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Pension Disputes: Lessons to Learn From

Gene Kirzhner Dec. 18, 2017

When most people think about pensions, they may imagine a prospective retiree who spent 40 years working at the same company. The loyal employee eventually retires and gets a monthly check. While that may be true for some people, pension benefits are increasingly more complex as company and employment culture changes to fit an increasingly fast-paced world. A secure, comfortable retirement is every working person’s dream, and pensions ply a big part of that. With the average American living longer, retirement finances need to plan for the long-haul. Pensions play a large part in retirement financial planning. Facing pension disputes or discrepancies can have a big impact on your retirement plans. Let’s take a closer look at how pension benefits work, and how to prevent disruptive pension disputes and handle them should they arise.

Defined Benefit Plan

A pension is essentially a defined benefit or fixed payout paid out of a company’s pension fund or retirement account. The type of pension payout you receive depends on how long you’ve worked for your employer, and on the size of your salary. Your employer will manage your pension. The employee has no say in investments or managing the funds. However, many companies offer retirees the choice between a lump-sum payout or a monthly “annuity” payment upon retirement. Companies that offer pensions to their employees are required to establish and contribute to a pension fund to meet their obligations to retirees. Many larger organizations rely on third-party companies to invest and manage pension funds. Smaller companies may find it beneficial to handle retirement account administration in-house.

Generally speaking, pension qualifications depend on how long you worked for the organization before either leaving or retiring. Additionally, your benefit amount is typically calculated from your salary rate of the last year or last few years’ average salary. In other words, the longer you work for a particular company, the larger your pension benefit will be when you retire. This is not always true, however. The terms of a pension payout vary greatly from company to company. Some worker’s pensions include multiple companies and salaries. Many people who receive pensions will only get a small benefit rather than a benefit representative of their former salary, and it may come from a company the worker left years and years ago or several companies. It’s important to have your pension plan’s vesting terms in order well before you begin planning for retirement.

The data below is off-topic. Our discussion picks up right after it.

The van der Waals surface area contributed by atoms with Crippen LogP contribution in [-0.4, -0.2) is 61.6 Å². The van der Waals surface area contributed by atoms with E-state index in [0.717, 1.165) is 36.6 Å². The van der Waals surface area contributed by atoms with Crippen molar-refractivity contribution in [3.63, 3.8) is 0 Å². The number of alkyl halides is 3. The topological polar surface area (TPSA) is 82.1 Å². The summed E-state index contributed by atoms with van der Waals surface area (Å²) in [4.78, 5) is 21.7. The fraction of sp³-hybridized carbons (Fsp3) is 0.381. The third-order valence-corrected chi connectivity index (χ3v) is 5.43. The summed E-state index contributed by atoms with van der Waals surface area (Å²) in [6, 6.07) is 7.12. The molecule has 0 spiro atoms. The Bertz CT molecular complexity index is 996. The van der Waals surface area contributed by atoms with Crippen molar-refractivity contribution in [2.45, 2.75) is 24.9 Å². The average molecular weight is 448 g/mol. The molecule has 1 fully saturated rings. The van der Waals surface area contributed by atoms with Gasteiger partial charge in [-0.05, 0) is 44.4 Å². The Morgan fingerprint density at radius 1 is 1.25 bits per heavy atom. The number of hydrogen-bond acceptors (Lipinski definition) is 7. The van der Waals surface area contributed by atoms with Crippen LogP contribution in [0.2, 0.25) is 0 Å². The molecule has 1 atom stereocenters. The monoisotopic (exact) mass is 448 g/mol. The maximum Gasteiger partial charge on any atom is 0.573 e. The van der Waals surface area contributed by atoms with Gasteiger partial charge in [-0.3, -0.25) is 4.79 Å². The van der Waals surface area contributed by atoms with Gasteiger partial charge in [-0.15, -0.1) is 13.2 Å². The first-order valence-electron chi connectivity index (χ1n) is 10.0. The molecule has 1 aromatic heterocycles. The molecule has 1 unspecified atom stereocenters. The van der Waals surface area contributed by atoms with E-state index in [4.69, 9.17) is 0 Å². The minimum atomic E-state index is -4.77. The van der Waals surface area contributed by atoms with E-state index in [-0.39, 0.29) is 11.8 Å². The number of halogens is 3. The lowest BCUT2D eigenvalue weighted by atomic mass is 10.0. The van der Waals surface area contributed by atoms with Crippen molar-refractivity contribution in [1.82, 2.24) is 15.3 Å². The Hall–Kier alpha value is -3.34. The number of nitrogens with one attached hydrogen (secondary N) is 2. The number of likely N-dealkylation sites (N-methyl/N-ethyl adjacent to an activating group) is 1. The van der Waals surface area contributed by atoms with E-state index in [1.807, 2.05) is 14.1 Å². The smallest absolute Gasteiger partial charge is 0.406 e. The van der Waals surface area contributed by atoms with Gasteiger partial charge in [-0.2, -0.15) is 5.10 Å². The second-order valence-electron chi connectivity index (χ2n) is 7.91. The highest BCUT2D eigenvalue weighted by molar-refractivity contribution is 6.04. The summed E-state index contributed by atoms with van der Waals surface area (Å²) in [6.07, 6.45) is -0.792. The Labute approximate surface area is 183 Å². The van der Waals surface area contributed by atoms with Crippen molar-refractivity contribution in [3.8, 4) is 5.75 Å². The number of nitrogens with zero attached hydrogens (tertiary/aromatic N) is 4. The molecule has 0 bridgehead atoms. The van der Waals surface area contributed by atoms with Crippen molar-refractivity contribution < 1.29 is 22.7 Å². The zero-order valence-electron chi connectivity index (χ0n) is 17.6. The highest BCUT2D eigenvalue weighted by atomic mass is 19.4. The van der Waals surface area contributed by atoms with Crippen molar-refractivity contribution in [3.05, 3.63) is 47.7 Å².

What Are Pension Disputes?

Pension disputes are lawsuits between an employer and the retiree over their pension benefits payout. Pension disputes usually involve:

  • Denial of pension benefits

  • Disputes over taxes or insurance

  • Timing on pension payouts

  • Amounts of payments (either in total or monthly annuity amount)

  • Will distributions of a deceased employee

Resolution of Pension Disputes

There are guidelines in place for employers when issuing pension benefits. However, government entities do not handle private pension disputes. Some legislation exists to manage this system. “Pension plans are required to be fully funded and insured under federal law,” with a few narrow exemptions for religious organizations. There are two primary legislative acts that affect pension disputes are the Pension Protection Act and the Employee Retirement Income Security Act. This legislation was put in place to benefit retirees and requires employers to be thorough in establishing and adhering to their pension benefit policies. The Employee Retirement Income Security Act of 1974 guarantees retirees the right to sue in federal court if their pension plan’s appeal process fails. The Pension Protection Act of 2006 establishes strict requirements and tax incentives for pension plans.

The two Federal agencies that guard the nation’s private pension system are the Department of Labor and the Internal Revenue Service. Given the size of the system, they do not regard pursuing private pension disputes as part of their job. The I.R.S. focuses on ensuring pension plans meet federal tax break requirements, but little else. This leaves the responsibility largely on the shoulders of the retiree. In class action suits where large numbers of employees have been denied pension benefits, employers may be ordered to adjust their pension policies to avoid future pension disputes.

Help Settling Pension Disputes

If you feel that your pension benefits have been negatively affected in any way, you may wish to file a private lawsuit. Pension disputes are both complex and time-sensitive legal matters. Additionally, you will benefit from the involvement of a lawyer with experience with pension disputes. Your lawyer can help you organize all the documents and review what options are available to you. A pension dispute attorney can represent you and expedite the dispute process to ensure you get the benefits you deserve.